Several Uses for Blank Books
When you initially begin to keep a journal, it may take some time to figure out which materials work for you. This is especially true when trying to decide which type of notebook to use. Through trial and error, you will discover what size book you prefer and whether or not you like lined or unlined paper, spiral-bound books or traditionally bound books, and so on. Unfortunately, you may end up with a stockpile of notebooks that you really can't use. They are so pretty that you don't want to throw them away, yet the idea of having to write in them all and use them all up is overwhelming. What can you do with all of those books? Here are a few ideas:
- Start a tv journal. We all have shows that we watch religiously. Why not do your own episode synopses and provide witty comments for posterity? If you also tape your favorite shows, this would make a great companion notebook.
- Do you like to write notes to yourself on Post-It® notes or other scraps of paper? Instead of throwing them out when you are done with them, tape them into a notebook - instant scrapbook and daily chronicle.
- Start a pet journal. Dig out all of your pictures of Fido and put them in here. Jot down funny anecdotes (even the ones that weren't necessarily funny at the time). Write a few paragraphs about how your pet came into your life. To make the journal useful, list vet, groomer, and kennel numbers on the inside cover.
- Keep a restaurant journal. Every time you dine out, note the name of the restaurant, the date and time that you went, and the people you went with. Describe what you ate, and whether or not you liked it. Some restaurants have business cards that you can attach to your journal. You might want to add a copy of your receipt. You can reserve a few pages in the front or back of the journal to list restaurants that you want to try.
- Keep a diary of moments spent with a particular person and give it to them when it's full.
- With a long-distance friend, keep a sort of round robin journal instead of writing letters.
- Log books read, movies seen (or plays, concerts, operas, etc.) or jot down titles to read/see. In my film journal, I track: the movie title, the date and place viewed, the actors' and actresses' names, the directors' name, the film's category, a summary of the plot, my own comments, and my favorite line from the movie. In my book journal, I note the title, author, and copyright date; whether the book is paperback or hardcover; the number of pages; the date I began it and the date I finished it; and, my thoughts about the book. Lately, I have also written down the call number of books when I get them from the library, as well as the name of the branch I borrowed it from. This makes it easier when I want to check the book out again.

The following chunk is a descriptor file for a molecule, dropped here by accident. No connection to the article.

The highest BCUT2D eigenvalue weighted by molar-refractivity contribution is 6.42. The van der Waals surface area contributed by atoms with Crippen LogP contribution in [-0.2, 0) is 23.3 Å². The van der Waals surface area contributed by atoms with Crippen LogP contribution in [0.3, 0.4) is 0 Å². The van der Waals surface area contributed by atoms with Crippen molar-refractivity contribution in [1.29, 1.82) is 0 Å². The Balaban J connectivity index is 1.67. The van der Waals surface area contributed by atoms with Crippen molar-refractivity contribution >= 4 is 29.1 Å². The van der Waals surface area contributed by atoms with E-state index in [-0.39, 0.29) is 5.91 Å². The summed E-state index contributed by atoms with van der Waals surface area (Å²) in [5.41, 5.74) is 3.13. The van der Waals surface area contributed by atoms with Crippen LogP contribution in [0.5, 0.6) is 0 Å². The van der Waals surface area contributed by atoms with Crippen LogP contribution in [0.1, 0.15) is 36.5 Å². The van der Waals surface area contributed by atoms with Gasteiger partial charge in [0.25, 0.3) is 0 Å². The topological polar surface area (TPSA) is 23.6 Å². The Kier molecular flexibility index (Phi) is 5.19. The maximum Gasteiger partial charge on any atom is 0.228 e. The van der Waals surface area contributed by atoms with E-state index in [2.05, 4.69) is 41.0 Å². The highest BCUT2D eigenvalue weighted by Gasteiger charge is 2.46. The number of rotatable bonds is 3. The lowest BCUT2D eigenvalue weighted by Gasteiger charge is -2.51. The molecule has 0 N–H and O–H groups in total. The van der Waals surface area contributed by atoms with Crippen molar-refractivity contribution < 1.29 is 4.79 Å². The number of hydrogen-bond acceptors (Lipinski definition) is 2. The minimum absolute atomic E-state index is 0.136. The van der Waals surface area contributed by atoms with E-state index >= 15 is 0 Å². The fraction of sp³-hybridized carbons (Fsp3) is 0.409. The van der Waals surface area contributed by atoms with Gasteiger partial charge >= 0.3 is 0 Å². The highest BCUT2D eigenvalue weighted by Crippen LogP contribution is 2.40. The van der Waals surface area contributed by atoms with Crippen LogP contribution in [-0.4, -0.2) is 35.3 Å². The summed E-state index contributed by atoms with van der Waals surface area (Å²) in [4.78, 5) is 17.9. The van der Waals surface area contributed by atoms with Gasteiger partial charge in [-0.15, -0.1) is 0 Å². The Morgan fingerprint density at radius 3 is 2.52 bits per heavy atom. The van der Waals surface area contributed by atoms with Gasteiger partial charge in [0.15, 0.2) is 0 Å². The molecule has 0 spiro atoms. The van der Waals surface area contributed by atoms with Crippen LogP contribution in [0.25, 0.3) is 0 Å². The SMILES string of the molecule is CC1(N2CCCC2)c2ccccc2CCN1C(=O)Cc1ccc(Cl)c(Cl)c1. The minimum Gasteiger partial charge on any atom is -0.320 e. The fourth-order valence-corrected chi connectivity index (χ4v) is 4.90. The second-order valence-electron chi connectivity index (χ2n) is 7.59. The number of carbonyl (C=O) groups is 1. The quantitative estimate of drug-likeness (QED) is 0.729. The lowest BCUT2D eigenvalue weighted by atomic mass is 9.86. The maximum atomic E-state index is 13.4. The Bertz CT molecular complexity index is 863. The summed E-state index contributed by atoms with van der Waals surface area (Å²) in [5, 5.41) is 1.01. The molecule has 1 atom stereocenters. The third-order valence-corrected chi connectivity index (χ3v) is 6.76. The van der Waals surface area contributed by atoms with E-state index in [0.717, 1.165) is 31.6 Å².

- Keep a money journal. This could begin with financial affirmations (if you're into that sort of thing) or financial goals.
- Keep a master (lifetime) to-do list. When you cross an item off of the list, be sure to add the date you completed it. This book could provide material for your regular journal.
- Keep a home improvement project diary. Include before and after pictures as well as swatches and paint samples.
- Keep a "trousseau" list. Make a list of every nice thing that you want to someday own, including quantities and patterns, where applicable.
- Make your own cookbook. Write down recipes gleaned from the internet or the library or other sources into one notebook instead of printing them onto loose sheets of paper.
- Start a dream journal.
- Keep a prayer journal*.
- If you like to work with essential oils, your could keep an aromatherapy notebook*. The same idea applies if you create your own beauty recipes or if you work with different herbs.
- Keep a pregnancy journal* either for yourself or a friend or family member.
- Create the ultimate address book*. Along with the standard address and phone number information, include things like birthdays, favorite colors, and gift ideas. You can add a photograph of each person or draw a picture of them yourself.
- Keep a rant book. Reserve one notebook for times when you just need to let 'er rip.
- If you entertain a lot, consider reviving the tradition of the guest book. Let friends and family members write messages to you.
- Dedicate one book to your favorite holiday. Only use it at that specific time of year. Record thoughts, menus, and traditions, as well as ideas for next year.
- Use the book as a place to test out new art supplies. Since it's not your "real" journal, it won't matter if it's full of nothing but scribbles. You might want to make a few notes about brand name, color, nib size, etc. beside each scribble.
When all else fails, remember that there is no reason why you cannot use a pretty book for your grocery lists, class notes, meeting notes, or any other kinds of notes. Why use a boring old steno pad if you don't have to?